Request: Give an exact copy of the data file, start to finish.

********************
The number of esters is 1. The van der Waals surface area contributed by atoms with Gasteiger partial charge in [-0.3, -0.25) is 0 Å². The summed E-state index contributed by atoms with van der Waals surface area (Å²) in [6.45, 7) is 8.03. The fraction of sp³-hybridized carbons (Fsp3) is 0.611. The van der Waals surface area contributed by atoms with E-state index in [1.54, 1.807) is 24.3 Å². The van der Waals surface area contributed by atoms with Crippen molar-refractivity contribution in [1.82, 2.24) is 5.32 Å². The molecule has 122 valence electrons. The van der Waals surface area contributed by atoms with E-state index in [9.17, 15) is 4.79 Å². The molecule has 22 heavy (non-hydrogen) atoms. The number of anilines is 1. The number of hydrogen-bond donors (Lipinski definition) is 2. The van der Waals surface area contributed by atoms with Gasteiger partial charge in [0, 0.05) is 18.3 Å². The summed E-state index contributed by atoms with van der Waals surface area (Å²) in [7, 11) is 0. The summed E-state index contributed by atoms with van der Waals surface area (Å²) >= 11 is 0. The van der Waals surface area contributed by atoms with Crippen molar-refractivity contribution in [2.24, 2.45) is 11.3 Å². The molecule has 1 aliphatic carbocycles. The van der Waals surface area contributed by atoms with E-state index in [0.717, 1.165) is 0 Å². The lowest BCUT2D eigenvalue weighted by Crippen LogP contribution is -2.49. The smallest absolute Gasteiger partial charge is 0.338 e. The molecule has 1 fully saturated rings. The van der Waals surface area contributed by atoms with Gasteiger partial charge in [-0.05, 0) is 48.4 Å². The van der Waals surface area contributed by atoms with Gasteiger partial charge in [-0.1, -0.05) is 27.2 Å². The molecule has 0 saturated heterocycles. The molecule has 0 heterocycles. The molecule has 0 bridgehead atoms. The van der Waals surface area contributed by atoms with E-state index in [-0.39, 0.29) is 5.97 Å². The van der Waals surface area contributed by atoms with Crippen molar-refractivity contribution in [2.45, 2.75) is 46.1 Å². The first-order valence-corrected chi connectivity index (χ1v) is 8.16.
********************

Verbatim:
The number of esters is 1. The van der Waals surface area contributed by atoms with Gasteiger partial charge in [-0.3, -0.25) is 0 Å². The summed E-state index contributed by atoms with van der Waals surface area (Å²) in [6.45, 7) is 8.03. The fraction of sp³-hybridized carbons (Fsp3) is 0.611. The van der Waals surface area contributed by atoms with E-state index in [1.54, 1.807) is 24.3 Å². The van der Waals surface area contributed by atoms with Crippen molar-refractivity contribution in [1.82, 2.24) is 5.32 Å². The molecule has 122 valence electrons. The van der Waals surface area contributed by atoms with E-state index in [9.17, 15) is 4.79 Å². The molecule has 22 heavy (non-hydrogen) atoms. The number of anilines is 1. The number of hydrogen-bond donors (Lipinski definition) is 2. The van der Waals surface area contributed by atoms with Gasteiger partial charge in [0, 0.05) is 18.3 Å². The summed E-state index contributed by atoms with van der Waals surface area (Å²) in [7, 11) is 0. The summed E-state index contributed by atoms with van der Waals surface area (Å²) >= 11 is 0. The van der Waals surface area contributed by atoms with Crippen molar-refractivity contribution in [2.24, 2.45) is 11.3 Å². The molecule has 1 aliphatic carbocycles. The van der Waals surface area contributed by atoms with E-state index in [0.717, 1.165) is 0 Å². The lowest BCUT2D eigenvalue weighted by Crippen LogP contribution is -2.49. The smallest absolute Gasteiger partial charge is 0.338 e. The molecule has 1 fully saturated rings. The van der Waals surface area contributed by atoms with Gasteiger partial charge in [-0.05, 0) is 48.4 Å². The van der Waals surface area contributed by atoms with Gasteiger partial charge in [-0.1, -0.05) is 27.2 Å². The molecule has 0 saturated heterocycles. The molecule has 0 heterocycles. The molecule has 0 bridgehead atoms. The van der Waals surface area contributed by atoms with E-state index in [-0.39, 0.29) is 5.97 Å². The van der Waals surface area contributed by atoms with Crippen molar-refractivity contribution in [2.45, 2.75) is 46.1 Å². The first-order valence-corrected chi connectivity index (χ1v) is 8.16.